182 REPORT OF THE BOTANICAL KXCIIANGE CLUB.
Rosa micrantha, Sm., var. Br'iygsii, Baker. " Collected from the plant so named by Mr. Baker in his recent ' Monograph of the British Roses.' Specimens from Fancy Wood, of another naked-peduncled form of R. mi- crantha, with very small fruit, are sent, that they may be compared with the other." — T. E. Archer Briggs.
R. verticillacantJia, Merat. "From Harestone, Brixton, showing a peculiar armature on the branches. The form from Warleigh is re- markable for having prickly fruit." — T. R. Archer Bkiggs.
R. arveii.sis, Linn. var. bibracteata. Bast. "This occurs in many spots near Plymouth." — T. R. Archer Briggs.
R. nrvensis, Huds. var. Chesterton Wood, Warwick; H. Bromwicii. "A very curious form, bearing the same relation to the type that my var. gallicoldfS, from the same station, bears to typical R. stylosu. It is not named in Continental books, so far as I know." — J. G. Baker.
Pyrns communis, Linn. " Hedge, l)etween Thornbury and Common Wood, Devon." — T. R. Archer Briggs. A well-marked form which I cannot identify with any of those described by French writers. The branches are apparently not spinous, the leaves small, about an inch long, oval, acuminate, rounded at the base, finely crenate-serrate, very slightly puljcscent beneath and on the margins when young, glabrous when mature. Flowers small, about f inch across, in a cyme, of which the rachis is often &o elongated that it becomes somewhat racemose. Calyx densely and finely woolly. Styles a little shorter than the stamens. Fruit f to |- inch long, roundish-turbinate, abruptly narrowed into the long pedicel. I propose the name of Briggsii for this form if it be really destitute of a name.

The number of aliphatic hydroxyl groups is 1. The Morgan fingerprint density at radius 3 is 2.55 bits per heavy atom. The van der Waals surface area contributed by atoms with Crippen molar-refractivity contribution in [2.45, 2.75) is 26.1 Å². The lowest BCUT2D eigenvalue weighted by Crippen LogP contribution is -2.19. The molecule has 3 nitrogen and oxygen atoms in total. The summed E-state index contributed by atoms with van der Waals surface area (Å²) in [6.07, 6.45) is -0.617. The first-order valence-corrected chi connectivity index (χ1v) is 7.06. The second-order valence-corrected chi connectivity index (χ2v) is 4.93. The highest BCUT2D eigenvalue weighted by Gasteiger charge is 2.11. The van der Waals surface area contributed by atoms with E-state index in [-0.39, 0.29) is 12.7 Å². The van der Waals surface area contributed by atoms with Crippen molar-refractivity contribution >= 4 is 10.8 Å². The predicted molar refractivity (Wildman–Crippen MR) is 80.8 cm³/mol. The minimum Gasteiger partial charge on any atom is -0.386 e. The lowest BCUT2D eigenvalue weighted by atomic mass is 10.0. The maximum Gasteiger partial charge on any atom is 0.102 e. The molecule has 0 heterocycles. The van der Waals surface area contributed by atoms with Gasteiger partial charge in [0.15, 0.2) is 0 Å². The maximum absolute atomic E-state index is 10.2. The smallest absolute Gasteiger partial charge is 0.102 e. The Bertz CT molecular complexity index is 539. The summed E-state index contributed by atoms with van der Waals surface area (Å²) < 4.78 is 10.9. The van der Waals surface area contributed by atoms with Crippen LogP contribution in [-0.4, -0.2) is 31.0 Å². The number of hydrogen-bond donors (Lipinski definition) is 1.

P. scandica, Bab., var. fennica. " Glen Eisna-Vearrach, Arran ; and P. scandica, var. pinnatifida. Side of rocky stream. Glen Catocal, Arran." — J. F. Duthie. Mr. Duthie has settled the point of there being two forms of P. scandica in Arran, one of which has the leaves with none of the segments separated, the other, with some of the h aves pinnate at least towards the base. All the specimens which he found in one glen belonged to the fornifr, and all those in an adjacent glen to the other. He had an opportunity of tasting the fruit of both, and found it to be sweet. Fries thinks this the best mode of discriminating the pinnatifid variety of Sorbus scandica from Sorbus fennica, Fries, of which the fruit is acid. The Arran plant appears to be a subspecies different from that of the .south-west of England, which has been sent by Mr. T. R. Archer Briggs and others.
Epilobium. any nstifolium , Linn. var. bruclnjcurpnm. " Cocken Woods, Durham." — H. E. Fox, Unfortunately there is no note to the specimen to say whether or not it has any claim to be considered native in this station.
Ribes alpinum, L. " The specimens which I send from Herefordshire are from a bush growing in a locality where it presents all the appearance of being planted or naturalized. I send also specimens from Derbyshire. I have found it in three or four different localities in the Peak of Derby- shire, growing very freely, and evidently fully naturalized, if not native." — AuGusTiN Ley.
Saxifraga umbrosa. "The locality in Ashwood Dale, near Buxton, is at least a quarter of a mile from any house. The plant here is very luxuriant, and seems as truly wild as in any part of England." — AuGusTiN Ley.